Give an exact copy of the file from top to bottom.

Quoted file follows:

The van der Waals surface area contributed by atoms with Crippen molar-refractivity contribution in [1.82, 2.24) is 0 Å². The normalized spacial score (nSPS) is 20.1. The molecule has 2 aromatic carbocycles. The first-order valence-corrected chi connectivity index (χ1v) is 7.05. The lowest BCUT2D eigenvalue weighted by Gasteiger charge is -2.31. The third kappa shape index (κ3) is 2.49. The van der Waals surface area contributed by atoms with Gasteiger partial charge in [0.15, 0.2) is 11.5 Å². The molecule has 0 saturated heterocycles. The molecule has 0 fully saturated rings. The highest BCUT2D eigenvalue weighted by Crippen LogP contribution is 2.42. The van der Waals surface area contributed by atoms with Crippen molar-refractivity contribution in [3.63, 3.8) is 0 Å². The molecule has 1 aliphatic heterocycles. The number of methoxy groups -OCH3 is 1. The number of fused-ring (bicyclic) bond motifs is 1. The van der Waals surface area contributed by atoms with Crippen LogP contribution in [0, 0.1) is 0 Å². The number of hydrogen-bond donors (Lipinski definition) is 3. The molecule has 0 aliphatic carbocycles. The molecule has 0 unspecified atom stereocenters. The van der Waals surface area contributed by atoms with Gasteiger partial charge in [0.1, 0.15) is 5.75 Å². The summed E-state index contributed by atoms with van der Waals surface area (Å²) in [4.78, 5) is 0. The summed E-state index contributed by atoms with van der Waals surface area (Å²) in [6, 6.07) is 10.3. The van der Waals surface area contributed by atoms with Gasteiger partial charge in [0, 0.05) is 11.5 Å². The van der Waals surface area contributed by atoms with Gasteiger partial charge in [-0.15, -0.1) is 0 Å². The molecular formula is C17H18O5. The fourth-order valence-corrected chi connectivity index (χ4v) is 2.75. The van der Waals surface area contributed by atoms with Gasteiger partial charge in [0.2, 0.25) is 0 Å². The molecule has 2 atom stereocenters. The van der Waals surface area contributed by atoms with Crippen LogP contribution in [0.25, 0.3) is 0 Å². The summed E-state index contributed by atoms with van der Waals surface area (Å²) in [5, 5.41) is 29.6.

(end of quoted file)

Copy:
The van der Waals surface area contributed by atoms with Crippen molar-refractivity contribution in [1.82, 2.24) is 0 Å². The normalized spacial score (nSPS) is 20.1. The molecule has 2 aromatic carbocycles. The first-order valence-corrected chi connectivity index (χ1v) is 7.05. The lowest BCUT2D eigenvalue weighted by Gasteiger charge is -2.31. The third kappa shape index (κ3) is 2.49. The van der Waals surface area contributed by atoms with Gasteiger partial charge in [0.15, 0.2) is 11.5 Å². The molecule has 0 saturated heterocycles. The molecule has 0 fully saturated rings. The highest BCUT2D eigenvalue weighted by Crippen LogP contribution is 2.42. The van der Waals surface area contributed by atoms with Crippen molar-refractivity contribution in [3.63, 3.8) is 0 Å². The molecule has 1 aliphatic heterocycles. The number of methoxy groups -OCH3 is 1. The number of fused-ring (bicyclic) bond motifs is 1. The van der Waals surface area contributed by atoms with Crippen LogP contribution in [0, 0.1) is 0 Å². The number of hydrogen-bond donors (Lipinski definition) is 3. The molecule has 0 aliphatic carbocycles. The molecule has 0 unspecified atom stereocenters. The van der Waals surface area contributed by atoms with Gasteiger partial charge in [0.1, 0.15) is 5.75 Å². The summed E-state index contributed by atoms with van der Waals surface area (Å²) in [4.78, 5) is 0. The summed E-state index contributed by atoms with van der Waals surface area (Å²) in [6, 6.07) is 10.3. The van der Waals surface area contributed by atoms with Gasteiger partial charge in [0, 0.05) is 11.5 Å². The van der Waals surface area contributed by atoms with Gasteiger partial charge in [-0.15, -0.1) is 0 Å². The molecular formula is C17H18O5. The fourth-order valence-corrected chi connectivity index (χ4v) is 2.75. The van der Waals surface area contributed by atoms with Gasteiger partial charge in [0.2, 0.25) is 0 Å². The molecule has 2 atom stereocenters. The van der Waals surface area contributed by atoms with Crippen LogP contribution in [0.25, 0.3) is 0 Å². The summed E-state index contributed by atoms with van der Waals surface area (Å²) in [5, 5.41) is 29.6.